The cross-section of FIG. 9 shows a plurality of these tapes having been applied to change the initially formed contour of the shoe.

In FIG. 8, a layer of soft material 50 such as foam rubber or plastic can be added for the comfort of the patient.

FIG. 10 is a perspective showing the bandaged foot of a patient wearing a cast and utilizing a shoe of this invention. As can be seen in this Figure and the Figures preceeding, the downwardly tapering surface 16 can drop off to a point 16a allowing space for bandages and the like, without distorting the natural plane that the foot normally assumes in a standing condition.

In the modification shown in FIGS. 11 through 15, we have shown the shoe 200 as having cavities formed therein in order to allow for inserts to be placed at the toe and heel portions. The inserts 202 and 204 are placed into tapered cavities 206 and 208. These inserts may be formed of a resilient material such as rubber or plastic and can be molded into configurations that will suit the needs of a patient's foot.

As indicated in FIG. 15, one can easily push the insert up by pressure from the bottom of the shoe and another insert may be placed into the cavity for the use by another patient or the same patient having further changes in his foot configuration.

A particular comment should be made that while the universally adaptable upper portion of this invention as illustrated has been shown in the drawings to be removable, and while this is considered far preferable for purposes of cleanliness and replacing with different colors and the like, it is understood that an apparatus such as is shown in FIG. 13, particularly, could be formed with an upper portion similar to that illustrated in FIG. 7 actually embedded in the material in the general area of the slot 210.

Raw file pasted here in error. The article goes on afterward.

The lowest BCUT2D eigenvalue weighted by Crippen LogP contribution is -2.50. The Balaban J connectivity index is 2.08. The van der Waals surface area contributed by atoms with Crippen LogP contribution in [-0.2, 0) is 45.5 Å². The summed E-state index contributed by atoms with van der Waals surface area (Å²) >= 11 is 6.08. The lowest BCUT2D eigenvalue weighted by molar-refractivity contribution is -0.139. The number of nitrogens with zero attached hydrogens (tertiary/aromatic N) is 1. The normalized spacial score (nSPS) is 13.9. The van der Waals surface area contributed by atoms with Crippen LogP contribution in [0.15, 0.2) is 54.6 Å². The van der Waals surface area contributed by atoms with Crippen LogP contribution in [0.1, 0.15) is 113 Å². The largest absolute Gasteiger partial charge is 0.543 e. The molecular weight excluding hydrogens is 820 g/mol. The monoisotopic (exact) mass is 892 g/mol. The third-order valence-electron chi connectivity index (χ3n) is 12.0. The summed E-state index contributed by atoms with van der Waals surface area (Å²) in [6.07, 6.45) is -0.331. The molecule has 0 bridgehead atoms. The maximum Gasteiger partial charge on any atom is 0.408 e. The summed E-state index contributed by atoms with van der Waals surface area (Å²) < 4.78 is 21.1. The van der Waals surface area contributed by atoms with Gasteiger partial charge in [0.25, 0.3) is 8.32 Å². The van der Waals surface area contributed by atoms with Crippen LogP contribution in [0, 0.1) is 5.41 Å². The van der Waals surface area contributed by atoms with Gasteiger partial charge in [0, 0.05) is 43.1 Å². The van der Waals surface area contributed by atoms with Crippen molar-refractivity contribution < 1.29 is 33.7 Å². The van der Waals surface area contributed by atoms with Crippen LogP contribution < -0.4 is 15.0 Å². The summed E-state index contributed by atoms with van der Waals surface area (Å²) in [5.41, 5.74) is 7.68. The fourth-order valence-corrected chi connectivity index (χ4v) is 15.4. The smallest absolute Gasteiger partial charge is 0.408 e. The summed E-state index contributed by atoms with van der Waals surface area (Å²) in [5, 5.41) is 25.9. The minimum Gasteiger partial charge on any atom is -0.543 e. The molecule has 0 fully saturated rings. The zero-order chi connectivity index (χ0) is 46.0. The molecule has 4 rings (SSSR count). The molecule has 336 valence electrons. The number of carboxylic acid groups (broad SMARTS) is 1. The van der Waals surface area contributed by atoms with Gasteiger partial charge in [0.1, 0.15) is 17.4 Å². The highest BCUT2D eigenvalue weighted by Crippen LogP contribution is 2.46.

While the embodiments of this invention shown and described are fully capable of achieving the objects and advantages desired, it is to be understood that such embodiments have been for purposes of illustration only and not for purposes of limitation.

Claims (6)

We claim:
1. An orthopedic shoe comprising in combination: A rigid platform having an upper and lower surface wherein the said lower surface is essentially flat, but with an upwardly curved portion at its front and at its rear, and wherein the upper surface is so configured as to fit the lower surface of a human foot; at least one removable closure closing at least one opening adjacent the upper surface of said platform; at least one removably adhering flexible means building up a portion of the upper surface of said platform; foot encompassing strap means extending through a transverse opening in said platform; and means to fasten said foot encompassing strap about a human foot.
2. The apparatus of claim 1 wherein said foot encompassing strap is suitable to pass over a foot resting upon said platform and around the heel portion of said foot.
3. The apparatus of claim 2 wherein there are at least two closures closing at least two openings in said platform.
4. The apparatus of claim 3 wherein one of said openings is adjacent the toe portion of said platform and one is adjacent the heel portion of said platform.
5. The apparatus of claim 2 wherein the said upper surface slopes downward from that area which will be contacted by the ball of the foot to its front portion relative to a plane through the flat portion of the lower surface.